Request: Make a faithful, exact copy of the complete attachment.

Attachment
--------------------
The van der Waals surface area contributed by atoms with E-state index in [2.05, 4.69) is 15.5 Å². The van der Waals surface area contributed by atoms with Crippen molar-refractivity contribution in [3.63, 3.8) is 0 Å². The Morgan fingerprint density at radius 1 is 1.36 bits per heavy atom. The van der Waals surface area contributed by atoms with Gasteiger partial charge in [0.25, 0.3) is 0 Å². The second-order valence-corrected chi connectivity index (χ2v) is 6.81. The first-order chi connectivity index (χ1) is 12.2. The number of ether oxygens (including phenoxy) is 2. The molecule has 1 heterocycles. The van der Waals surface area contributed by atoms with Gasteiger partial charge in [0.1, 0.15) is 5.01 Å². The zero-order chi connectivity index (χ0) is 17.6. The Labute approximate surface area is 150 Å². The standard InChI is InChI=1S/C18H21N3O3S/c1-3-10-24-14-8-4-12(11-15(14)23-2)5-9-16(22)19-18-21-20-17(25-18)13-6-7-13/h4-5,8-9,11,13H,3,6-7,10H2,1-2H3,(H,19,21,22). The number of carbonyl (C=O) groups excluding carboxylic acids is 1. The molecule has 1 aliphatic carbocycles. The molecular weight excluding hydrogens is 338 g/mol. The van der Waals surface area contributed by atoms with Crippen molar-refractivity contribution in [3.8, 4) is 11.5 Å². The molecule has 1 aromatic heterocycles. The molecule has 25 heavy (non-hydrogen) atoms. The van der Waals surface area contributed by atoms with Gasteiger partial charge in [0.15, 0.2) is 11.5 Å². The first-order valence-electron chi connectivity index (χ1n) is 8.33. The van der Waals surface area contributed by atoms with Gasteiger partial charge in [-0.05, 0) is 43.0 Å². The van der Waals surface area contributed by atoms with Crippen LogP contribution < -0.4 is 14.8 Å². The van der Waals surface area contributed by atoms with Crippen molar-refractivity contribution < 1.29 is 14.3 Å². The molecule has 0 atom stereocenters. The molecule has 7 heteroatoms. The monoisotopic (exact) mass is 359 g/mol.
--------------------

The van der Waals surface area contributed by atoms with E-state index in [2.05, 4.69) is 15.5 Å². The van der Waals surface area contributed by atoms with Crippen molar-refractivity contribution in [3.63, 3.8) is 0 Å². The Morgan fingerprint density at radius 1 is 1.36 bits per heavy atom. The van der Waals surface area contributed by atoms with Gasteiger partial charge in [0.25, 0.3) is 0 Å². The second-order valence-corrected chi connectivity index (χ2v) is 6.81. The first-order chi connectivity index (χ1) is 12.2. The number of ether oxygens (including phenoxy) is 2. The molecule has 1 heterocycles. The van der Waals surface area contributed by atoms with Gasteiger partial charge in [0.1, 0.15) is 5.01 Å². The zero-order chi connectivity index (χ0) is 17.6. The Labute approximate surface area is 150 Å². The standard InChI is InChI=1S/C18H21N3O3S/c1-3-10-24-14-8-4-12(11-15(14)23-2)5-9-16(22)19-18-21-20-17(25-18)13-6-7-13/h4-5,8-9,11,13H,3,6-7,10H2,1-2H3,(H,19,21,22). The number of carbonyl (C=O) groups excluding carboxylic acids is 1. The molecule has 1 aliphatic carbocycles. The molecular weight excluding hydrogens is 338 g/mol. The van der Waals surface area contributed by atoms with Crippen molar-refractivity contribution in [3.8, 4) is 11.5 Å². The molecule has 1 aromatic heterocycles. The molecule has 25 heavy (non-hydrogen) atoms. The van der Waals surface area contributed by atoms with Gasteiger partial charge in [0.15, 0.2) is 11.5 Å². The first-order valence-electron chi connectivity index (χ1n) is 8.33. The van der Waals surface area contributed by atoms with Gasteiger partial charge in [-0.05, 0) is 43.0 Å². The van der Waals surface area contributed by atoms with Crippen LogP contribution < -0.4 is 14.8 Å². The van der Waals surface area contributed by atoms with Crippen molar-refractivity contribution < 1.29 is 14.3 Å². The molecule has 0 atom stereocenters. The molecule has 7 heteroatoms. The monoisotopic (exact) mass is 359 g/mol.